At Tandoor Oven, at 175 East 83rd Street, they greet Amalia by name and always bring her pistachio ice cream for dessert.  For dipping, she likes Indian bread, naan,  just as well as Italian, and will share the Tandoori Chicken with whichever adult orders it.
Big Daddy’s at 1596 Second Avenue, calls itself a “blast from the past” and it’s a favorite with all the kids in the neighborhood, because it provides crayons and pages to color, trivia game cards (for older customers), penny candy machines,  and really big portions of glorified diner food.  Amalia usually orders the Mac and Cheese from the kids’ menu.
Every weekend, early in the morning, Amalia likes to go to her most favorite restaurant, Alice’s Tea Cup, which has over 150 kinds of tea as well as children’s books to read.  Here, as soon as Amalia comes in the door, she gets sprinkled with sparkly fairy dust and handed a pair of wings to wear.  

 At Alice’s Tea Cup Amalia always orders, in a loud voice, corn pancakes, which need to be slathered with butter and syrup and then cut into pieces under her direction.  (Unlike most brunch and breakfast restaurants, Alice’s opens at eight a.m. and if you come much later, you will find a line outside the door, waiting for seating.)
                                              Photo at the entrance to Alice's Tea Cup

Since Amalia visits Central Park almost every day, she highly recommends the Dancing Crane Café at the Central Park Zoo, Kerbs Boathouse Café on the Model Boat Pond (where you can feed the ducks), Le Pain Quotidien, just North of Sheep’s Meadow, and the elegant Boathouse restaurant (and less fancy Express Café at the Boathouse). They’re at East 72nd St and Park Drive North, and you can feed the fish in the lake or even rent a rowboat or hire a gondola and gondolier. 

But Amalia’s most favorite restaurant in Central Park is the Petrie Court Café and Wine Bar in the Metropolitan Museum of Art, where her parents often take her.  It has a moderately priced ($37 with a glass of wine) prix-fixe three-course dinner keyed to one of the current exhibits, and although it’s an elegant restaurant, Amalia behaves there because, when she gets tired of sitting still, she can walk around and look at the statues or enjoy the panoramic view of Central Park.  Or turn her napkin into a hat.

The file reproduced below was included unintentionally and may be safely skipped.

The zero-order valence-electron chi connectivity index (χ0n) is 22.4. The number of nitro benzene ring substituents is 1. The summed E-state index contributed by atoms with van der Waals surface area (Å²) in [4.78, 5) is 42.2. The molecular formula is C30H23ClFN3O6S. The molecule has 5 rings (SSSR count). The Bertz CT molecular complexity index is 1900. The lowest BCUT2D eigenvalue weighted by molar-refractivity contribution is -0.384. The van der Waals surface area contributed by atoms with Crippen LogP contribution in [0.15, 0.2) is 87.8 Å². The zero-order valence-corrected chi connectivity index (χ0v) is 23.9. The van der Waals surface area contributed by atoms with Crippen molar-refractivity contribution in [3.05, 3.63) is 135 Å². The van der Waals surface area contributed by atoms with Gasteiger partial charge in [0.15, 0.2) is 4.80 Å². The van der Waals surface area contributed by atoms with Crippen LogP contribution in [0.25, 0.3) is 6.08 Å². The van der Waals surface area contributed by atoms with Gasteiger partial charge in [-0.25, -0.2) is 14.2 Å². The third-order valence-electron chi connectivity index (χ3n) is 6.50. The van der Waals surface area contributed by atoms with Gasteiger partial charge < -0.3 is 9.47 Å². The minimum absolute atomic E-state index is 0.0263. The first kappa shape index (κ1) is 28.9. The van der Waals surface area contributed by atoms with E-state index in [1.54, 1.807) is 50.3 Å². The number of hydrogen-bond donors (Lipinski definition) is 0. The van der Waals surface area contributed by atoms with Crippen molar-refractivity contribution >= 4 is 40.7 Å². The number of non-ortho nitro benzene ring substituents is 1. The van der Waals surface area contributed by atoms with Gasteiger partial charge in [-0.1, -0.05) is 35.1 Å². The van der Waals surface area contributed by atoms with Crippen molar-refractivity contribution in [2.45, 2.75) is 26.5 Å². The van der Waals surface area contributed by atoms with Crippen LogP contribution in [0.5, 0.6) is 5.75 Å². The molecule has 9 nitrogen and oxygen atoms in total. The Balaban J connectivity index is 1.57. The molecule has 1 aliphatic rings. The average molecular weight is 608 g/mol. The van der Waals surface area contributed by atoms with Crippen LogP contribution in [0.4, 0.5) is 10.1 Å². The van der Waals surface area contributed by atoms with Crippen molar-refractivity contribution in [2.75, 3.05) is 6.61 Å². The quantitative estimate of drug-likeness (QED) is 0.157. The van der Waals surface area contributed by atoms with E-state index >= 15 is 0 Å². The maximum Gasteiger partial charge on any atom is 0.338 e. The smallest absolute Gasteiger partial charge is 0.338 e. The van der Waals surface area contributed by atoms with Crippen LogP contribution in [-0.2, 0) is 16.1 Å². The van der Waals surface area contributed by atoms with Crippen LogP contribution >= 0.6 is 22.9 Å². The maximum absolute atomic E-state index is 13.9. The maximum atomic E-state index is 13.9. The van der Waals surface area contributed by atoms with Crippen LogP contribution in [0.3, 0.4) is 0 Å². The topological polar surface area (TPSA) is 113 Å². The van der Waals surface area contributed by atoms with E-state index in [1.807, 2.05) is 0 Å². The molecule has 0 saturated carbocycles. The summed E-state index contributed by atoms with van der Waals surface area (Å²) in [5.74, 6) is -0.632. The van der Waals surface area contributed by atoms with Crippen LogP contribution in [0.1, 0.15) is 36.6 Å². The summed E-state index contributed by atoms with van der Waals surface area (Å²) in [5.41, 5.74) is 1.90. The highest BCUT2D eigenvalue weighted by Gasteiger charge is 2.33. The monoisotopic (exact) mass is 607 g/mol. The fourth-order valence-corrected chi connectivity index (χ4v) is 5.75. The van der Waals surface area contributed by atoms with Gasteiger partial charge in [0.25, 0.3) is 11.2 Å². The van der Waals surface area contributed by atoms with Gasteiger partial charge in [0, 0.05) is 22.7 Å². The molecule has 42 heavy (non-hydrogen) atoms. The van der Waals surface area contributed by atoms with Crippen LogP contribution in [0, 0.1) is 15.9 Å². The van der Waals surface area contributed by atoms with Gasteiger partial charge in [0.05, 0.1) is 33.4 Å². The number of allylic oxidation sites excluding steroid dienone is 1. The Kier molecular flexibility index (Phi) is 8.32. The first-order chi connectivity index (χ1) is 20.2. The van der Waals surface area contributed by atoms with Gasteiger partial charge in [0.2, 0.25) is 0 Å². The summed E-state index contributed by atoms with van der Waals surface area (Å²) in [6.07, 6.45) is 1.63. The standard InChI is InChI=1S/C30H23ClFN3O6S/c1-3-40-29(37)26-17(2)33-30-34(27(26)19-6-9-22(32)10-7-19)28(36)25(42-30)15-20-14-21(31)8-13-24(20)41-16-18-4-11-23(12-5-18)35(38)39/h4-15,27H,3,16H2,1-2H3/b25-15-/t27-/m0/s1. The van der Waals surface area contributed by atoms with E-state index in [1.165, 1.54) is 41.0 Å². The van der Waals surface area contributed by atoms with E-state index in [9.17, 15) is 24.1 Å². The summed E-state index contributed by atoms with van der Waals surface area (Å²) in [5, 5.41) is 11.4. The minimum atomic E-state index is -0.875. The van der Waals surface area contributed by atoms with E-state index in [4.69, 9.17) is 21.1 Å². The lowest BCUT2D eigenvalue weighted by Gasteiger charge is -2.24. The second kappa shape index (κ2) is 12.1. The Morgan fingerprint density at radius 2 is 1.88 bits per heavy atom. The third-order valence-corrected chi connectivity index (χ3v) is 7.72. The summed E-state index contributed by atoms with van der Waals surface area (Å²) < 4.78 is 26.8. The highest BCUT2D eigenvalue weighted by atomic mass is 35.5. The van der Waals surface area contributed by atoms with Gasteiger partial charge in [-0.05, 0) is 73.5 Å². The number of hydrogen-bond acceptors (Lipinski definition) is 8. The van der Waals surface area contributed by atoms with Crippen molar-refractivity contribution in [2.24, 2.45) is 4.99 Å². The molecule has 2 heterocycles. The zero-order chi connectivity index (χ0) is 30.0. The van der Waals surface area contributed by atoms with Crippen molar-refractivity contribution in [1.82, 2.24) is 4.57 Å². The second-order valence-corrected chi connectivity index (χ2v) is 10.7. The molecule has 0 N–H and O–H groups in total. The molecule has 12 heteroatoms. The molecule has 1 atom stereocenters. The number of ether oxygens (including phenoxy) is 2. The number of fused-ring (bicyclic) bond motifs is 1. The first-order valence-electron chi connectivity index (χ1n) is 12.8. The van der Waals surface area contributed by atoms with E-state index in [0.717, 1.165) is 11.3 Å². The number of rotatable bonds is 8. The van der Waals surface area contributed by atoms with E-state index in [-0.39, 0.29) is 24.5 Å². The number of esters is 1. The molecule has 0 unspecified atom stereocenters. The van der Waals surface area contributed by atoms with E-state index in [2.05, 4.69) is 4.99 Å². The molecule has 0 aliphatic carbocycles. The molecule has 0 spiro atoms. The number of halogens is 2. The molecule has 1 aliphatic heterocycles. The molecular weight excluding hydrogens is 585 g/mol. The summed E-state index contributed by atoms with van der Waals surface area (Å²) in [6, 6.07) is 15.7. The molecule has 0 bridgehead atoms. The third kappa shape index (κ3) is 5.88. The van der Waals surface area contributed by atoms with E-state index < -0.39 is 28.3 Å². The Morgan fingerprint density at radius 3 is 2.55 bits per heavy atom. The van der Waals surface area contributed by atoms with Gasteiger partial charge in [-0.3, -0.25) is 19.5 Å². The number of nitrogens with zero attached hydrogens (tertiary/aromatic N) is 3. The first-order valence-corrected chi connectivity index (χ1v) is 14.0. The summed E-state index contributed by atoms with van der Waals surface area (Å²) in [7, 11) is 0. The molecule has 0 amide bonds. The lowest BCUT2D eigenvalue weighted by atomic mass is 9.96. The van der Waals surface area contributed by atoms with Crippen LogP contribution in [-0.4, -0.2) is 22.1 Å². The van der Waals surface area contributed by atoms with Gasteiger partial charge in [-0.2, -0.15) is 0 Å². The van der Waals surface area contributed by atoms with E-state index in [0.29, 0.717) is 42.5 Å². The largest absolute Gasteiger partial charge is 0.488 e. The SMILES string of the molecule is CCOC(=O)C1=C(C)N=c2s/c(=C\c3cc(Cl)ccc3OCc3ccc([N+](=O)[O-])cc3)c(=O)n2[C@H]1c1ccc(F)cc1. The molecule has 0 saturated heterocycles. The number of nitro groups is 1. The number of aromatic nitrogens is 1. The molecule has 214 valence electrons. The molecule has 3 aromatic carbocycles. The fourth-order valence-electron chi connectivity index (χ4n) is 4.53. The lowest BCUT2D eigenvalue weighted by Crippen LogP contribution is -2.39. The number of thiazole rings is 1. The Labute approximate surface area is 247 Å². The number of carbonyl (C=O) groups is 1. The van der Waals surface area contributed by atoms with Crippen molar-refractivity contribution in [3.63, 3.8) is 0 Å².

On a recent Saturday night, Amalia and her Mommy took Yiayia into the Met and up to the roof, where Amalia likes to run around, wending her way through the reflective glass walls of the Roof Garden Commission by Dan Graham with Gunther Vogt, which the museum describes as “part garden maze, part modernist skyscraper façade.”
The roof of the Met also has the Roof Garden Café and Martini Bar, and many folks were enjoying martinis  as well as the view, but it was too crowded, so Amalia led us downstairs to her favorite section—the Egyptian Wing with the Temple of Dendur-- where she always has to say hello to her favorite crocodile and throw coins in the water while making a wish.  Then it was off to the Petrie Court for dinner.

On our last day before returning to Massachusetts, early in the morning, Amalia and her Mommy put on nearly matching sundresses. 
With Abuela Carmen—who had arrived the night before to take over babysitting duties— and Papou, we all walked to Alice’s Tea Cup for breakfast where Amalia got sprinkled with fairy dust and put on her wings. 
Abuela Carmen helped Amalia cut up her pancakes and Papou told her scary stories while we all ate indulgent, calorific breakfast treats.
Finally it was time for Papou and Yiayia to load up the car and head home, while Amalia took another power nap, dreaming of crocodiles and fairy wings and bottles labeled “Drink Me” that make you very big, and pancakes with lots of butter and syrup.

Monday, June 23, 2014

Diary of a Manhattan Toddler—Part One

I just got home from a week of  following granddaughter Amalia, who’s nearly three, on her daily rounds on New York City's Upper East Side.  I served as social secretary, carriage pusher, snack provider and diaper changer, and although I was exhausted every night, (check out “How to Put A Toddler to Sleep in 100 Easy Steps”—I think “Honest Toddler” is eavesdropping on us),  I realized that—while New York toddlers can’t run out into the back yard for unsupervised play or catch tadpoles in the nearest pond,  Manhattan has more opportunities for toddler fun than anywhere else.

Here’s Amalia in her new (bigger) apartment—in the same building as before, but on a different floor.  After breakfast with dinosaurs, she’ll make her plans for the day.

Yoga at the nearby children’s store “Sprout” happens on Tuesday mornings and some Thursdays, and Hip Hop Dance plus Yoga happens at 4:30 on Mondays, with the same teachers: Rachel and Samara.  They can be found at

Toddler Story Time, ideal for rainy days, is at 10:30 every weekday morning at the Metropolitan Museum’s Nolen library, and it’s free and open to all!